The controller requests the maximum possible (~500ma). The teensy internally runs on 3.3v, but normally converts this from the 5v it gets on the USB connector. You can power the host shield from that same 5v source as the teensy, or even off of the 3.3v the teensy provides. Byt many devices, especially HID ones won't work on that amount of power. So to play it safe I'm powering it via an external power source. As an added bonus this means the teensy can be up and running and lay all the needed groundwork before connecting to the xbox. Out of the box, the teensies are intended to get power over USB. To avoid damaging them there is a jumper which can be cut with an xacto knife, so it will no longer draw power from the USB connector, only your external source. Simlarly the host shield normally shares its own power source (3.3v) with the attached devices. There is another jumper which can be cut on here to separate the two, allowing 5v to be provided to the USB.

Teensy(Pinout): I cut the jumper in the second picture. You want to cut in between the two small solder pads to the left of the USB jack as you look from the bottom. Test with a multimeter. Once disconnected I was getting something like 20Mohm.
Host Shield(Pinout): I soldered on some pin headers to make my life easier but this is by no means required. I cut the VBUS jumper (closer to the middle) and ran a wire from the VBUS pad to the RAW pin. This pin is not in use, and is more convenient to access than using the pad directly.

Power: check your power jack and verify which pin is + and which is ground. On mine the center was + and edge was ground. I wired mine to a 3 pin fan extension cable (1 is not used), so i could disconnect it from the box easily and to make sure i didn't swap my polarity. The ground connect to the ground on each teensy and both grounds on the Host Shield. The + connects to Vin on each teensy, and to the RAW pin I wired earlier on the shield.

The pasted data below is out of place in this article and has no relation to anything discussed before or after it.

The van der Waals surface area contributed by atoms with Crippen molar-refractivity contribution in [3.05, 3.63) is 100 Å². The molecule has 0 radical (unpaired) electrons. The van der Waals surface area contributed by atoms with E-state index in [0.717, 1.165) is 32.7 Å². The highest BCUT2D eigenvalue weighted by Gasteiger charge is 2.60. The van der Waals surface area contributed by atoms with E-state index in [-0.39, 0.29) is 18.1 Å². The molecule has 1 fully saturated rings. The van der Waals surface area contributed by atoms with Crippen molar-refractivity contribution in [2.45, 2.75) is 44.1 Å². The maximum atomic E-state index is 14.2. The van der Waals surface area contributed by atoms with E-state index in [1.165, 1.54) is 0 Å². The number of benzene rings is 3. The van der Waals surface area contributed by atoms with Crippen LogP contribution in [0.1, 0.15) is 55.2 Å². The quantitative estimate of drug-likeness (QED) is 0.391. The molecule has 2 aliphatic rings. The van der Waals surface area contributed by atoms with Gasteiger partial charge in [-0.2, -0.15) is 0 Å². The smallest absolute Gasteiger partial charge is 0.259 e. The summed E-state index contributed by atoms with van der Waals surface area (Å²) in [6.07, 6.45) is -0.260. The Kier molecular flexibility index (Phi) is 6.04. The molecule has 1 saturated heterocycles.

Teensy<->Teensy: We only need two wires here, TX1 connects to RX1, and RX1 to TX1. If you were connecting a usb serial adapter directly to the teensy (after making sure it was 3.3v) you would just connect it directly to RX1,TX1, and ground).
Teensy<->Shield: there are 6 pins that need to be connected here (other than the ground and 5v power already done).
  1. 3.3v Power: you can connect this to either 3.3v pin on the teensy, you won't be hitting 100ma with the separate power for the USB, and that one has a pin already there (assuming you got the Teensy3 with header pins already installed, which I did, because I'm lazy and it was $3 more).
  2. Reset: this is the reset signal, it needs to receive voltage to NOT reset. You can just connect this to the same 3.3v pin on the Teensy as you did for the power. I connected it to pin 2 on the Teensy, so that I could reset the host shield from the Teensy if needed.
  3. SS: this is the slave select signal for the SPI bus that the host shield uses for communication with the Teensy. Wire this to CS0(10) on the Teensy.
  4. MOSI: This is Master Out Slave In, this connects to DOUT(11) on the teensy.
  5. MISO: This is Master In Slave Out, this connects to DIN(12) on the teensy.
  6. SCK: This is the clock signal for SPI, and connects to SCK(13) on the teensy.

Other: the teensy has plenty of pins left, so you could wire up one or more LEDs, for status, identification, or whatever you want.

(2) Teensy3 $22
Project Box (5x2.5x2) $5.49
USB Host Shield $20.00
1ft 90 degree right hand USB Micro cable (to xbox) $4.99
6ft 90 degree left hand USB Micro cable (to computer)$6.98
1ft 90 degree USB cable (to controller) $6.49
5cmx7cm prototyping board $9.99 for 5